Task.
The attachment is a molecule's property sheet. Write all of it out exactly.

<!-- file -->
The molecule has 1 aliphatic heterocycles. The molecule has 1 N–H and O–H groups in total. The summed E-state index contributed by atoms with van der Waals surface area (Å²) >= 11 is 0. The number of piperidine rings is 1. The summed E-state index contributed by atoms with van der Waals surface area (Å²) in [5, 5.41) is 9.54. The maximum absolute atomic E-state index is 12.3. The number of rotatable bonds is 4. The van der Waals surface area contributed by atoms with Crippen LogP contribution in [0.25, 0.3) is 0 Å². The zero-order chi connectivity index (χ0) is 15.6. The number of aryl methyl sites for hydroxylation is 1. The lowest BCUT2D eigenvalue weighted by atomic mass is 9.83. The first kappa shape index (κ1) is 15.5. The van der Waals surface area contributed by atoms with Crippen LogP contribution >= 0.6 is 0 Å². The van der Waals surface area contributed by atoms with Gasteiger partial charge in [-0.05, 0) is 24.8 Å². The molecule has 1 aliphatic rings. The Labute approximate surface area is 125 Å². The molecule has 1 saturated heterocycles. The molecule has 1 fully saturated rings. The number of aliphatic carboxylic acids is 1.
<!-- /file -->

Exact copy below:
The molecule has 1 aliphatic heterocycles. The molecule has 1 N–H and O–H groups in total. The summed E-state index contributed by atoms with van der Waals surface area (Å²) >= 11 is 0. The number of piperidine rings is 1. The summed E-state index contributed by atoms with van der Waals surface area (Å²) in [5, 5.41) is 9.54. The maximum absolute atomic E-state index is 12.3. The number of rotatable bonds is 4. The van der Waals surface area contributed by atoms with Crippen LogP contribution in [0.25, 0.3) is 0 Å². The zero-order chi connectivity index (χ0) is 15.6. The number of aryl methyl sites for hydroxylation is 1. The lowest BCUT2D eigenvalue weighted by atomic mass is 9.83. The first kappa shape index (κ1) is 15.5. The van der Waals surface area contributed by atoms with Crippen LogP contribution >= 0.6 is 0 Å². The van der Waals surface area contributed by atoms with Gasteiger partial charge in [-0.05, 0) is 24.8 Å². The molecule has 1 aliphatic rings. The Labute approximate surface area is 125 Å². The molecule has 1 saturated heterocycles. The molecule has 1 fully saturated rings. The number of aliphatic carboxylic acids is 1.